On Not Creeping: Fan Edition

Tsssss....
Tsssss....

I'm at CapClave this weekend (about which more later; I'm having a great time), which has helped me distill some of my thoughts on Fan Creeping. As a relatively-young woman with a relatively-large personal and social space bubble, I don't worry much about accidentally sexually harassing people. But fan creeping? The fine art of making the smile freeze on the face of a famous or influential person? Yeah. Pretty sure I've done that. And it's a little mortifying when I realize I've done it.

John Scalzi is here as CapClave's author guest of honor (and I know that by typing his name, I'm invoking the Law of Scalzi*, so hi Scalzi!).

Yesterday, my spouse and I spotted him in the hotel bar, as we were wandering past.

"That's John Scalzi," said Spouse.

"Yup," I said.

"You should go say hi."

I glanced back over at Scalzi. He was surrounded by a crowd of people I didn't know, and sunk so far down into his armchair that I could barely see the top of his head.

"Nope," I said.

"But he knows you," said Spouse.

My spouse is a sweetheart, but overstates my relationship with John Scalzi. I'm a regular commenter on Whatever, and Scalzi and I have met enough times that he recognizes me when I see him, but he and I are not buddies. He's polite to me in the way famous people are polite to their fans, and I sincerely hope I don't inflict upon him that sense of social dread we all get when we see That Guy Who Thinks We're Friends. In service of not becoming one of Scalzi's Guys Who Think We're Friends, I'm not going to approach him while he's talking to people I've not met, and hang awkwardly around the edge of the circle like a fart everyone's pretending not to smell.

It's harder for me around Quakers. My mother is something of a Name among Quakers, to the extent that I grew up accustomed to random strangers approaching me and telling me they've 'known' me since I was X weeks/months/years old. You'd think this would make me more sensitive to the concept of the one-way relationship that can develop between the public and those in the public eye, but it's actually kind of messed me up. I've gotten so used to people doting on me for my mother's sake that I've lost any sense of social decorum around walking up to other Big Name Quakers and expecting to be treated as part of their circle.

This may have been endearing when I was a child, but now that I'm a grown woman, not so much. This summer, I walked up to two of the biggest Names at a Quaker gathering and asked them if I could join them for lunch. They were very nice about telling me to go the hell away, because they're very nice people. That was a bit of a wake-up call (paging Annalee--your party is waiting for you in the Grown-*** Woman's department). So the next time I was at a Quaker event where there was a Name present, I tried my best to stay the heck away from her outside of my capacity as event staff. She came over to say hi to me at one point; we caught up, then I left her alone some more.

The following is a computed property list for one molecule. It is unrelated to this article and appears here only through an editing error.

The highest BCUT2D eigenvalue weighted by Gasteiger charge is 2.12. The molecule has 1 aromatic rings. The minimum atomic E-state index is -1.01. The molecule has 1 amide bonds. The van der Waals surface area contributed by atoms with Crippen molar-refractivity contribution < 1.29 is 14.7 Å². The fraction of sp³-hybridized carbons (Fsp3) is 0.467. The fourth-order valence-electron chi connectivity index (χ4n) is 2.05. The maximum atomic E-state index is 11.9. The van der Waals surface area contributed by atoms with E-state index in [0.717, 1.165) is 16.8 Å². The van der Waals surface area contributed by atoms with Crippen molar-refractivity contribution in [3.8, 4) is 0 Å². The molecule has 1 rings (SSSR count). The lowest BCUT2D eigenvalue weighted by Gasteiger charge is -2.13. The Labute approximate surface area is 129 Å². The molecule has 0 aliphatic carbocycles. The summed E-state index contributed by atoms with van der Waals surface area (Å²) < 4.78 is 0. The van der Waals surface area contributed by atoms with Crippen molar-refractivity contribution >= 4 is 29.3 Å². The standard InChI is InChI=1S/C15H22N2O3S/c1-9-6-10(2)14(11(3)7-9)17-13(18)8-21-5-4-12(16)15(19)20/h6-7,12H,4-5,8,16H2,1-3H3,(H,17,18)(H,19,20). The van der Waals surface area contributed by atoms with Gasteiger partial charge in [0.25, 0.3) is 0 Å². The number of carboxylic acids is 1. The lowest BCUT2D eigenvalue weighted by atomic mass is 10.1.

The thing I try to keep in mind when dealing with famous people, for whatever value of 'famous' is relevant to the context, is that they're 'on' when they're talking to people who have a one-way relationship with them. Most of them are good-natured people who are inclined to be kind to fans just for kindness's sake, but in many cases, being kind is usually also an important part of their public brand. A science fiction author can do just fine if they never go to conventions, but if they show up at conventions and don't put on their Author Face for fans, they're likely to get a bad reputation that might affect them professionally. Big Name Quakers don't have public brands in the same way, but in many cases they know they're going to end up having to work with me on committees and things, and probably prefer not to make things awkward even if I really have it coming.

Our side of the bargain is that in exchange for their kindness, we can't ask too much of them. They've only got so much Author Face they can put on, and it's not fair to take more than our share. We also can't expect them to welcome us into the circle of people with whom they share their personal, non-brand face. If we take the kinds of liberties their friends might take (like inviting ourselves to lunch, or asking them to read our work, or just following them around like they must want to spend the whole weekend hanging out with us), then at best, we're going to see that smile freeze. At worst, we're going to creep them out badly enough that they feel the need to shut us down. Even if they're nice about it, that's mortifying for us and probably not much of a picnic for them.

*What's the Law of Scalzi? Simple. Stand in front of a blank blog post and type 'Scalzi' thrice. By the time you get to the third i, HE WILL HAVE SEEN THE POST. His massive robot army apprises him of all things.


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Posted on October 14, 2012 .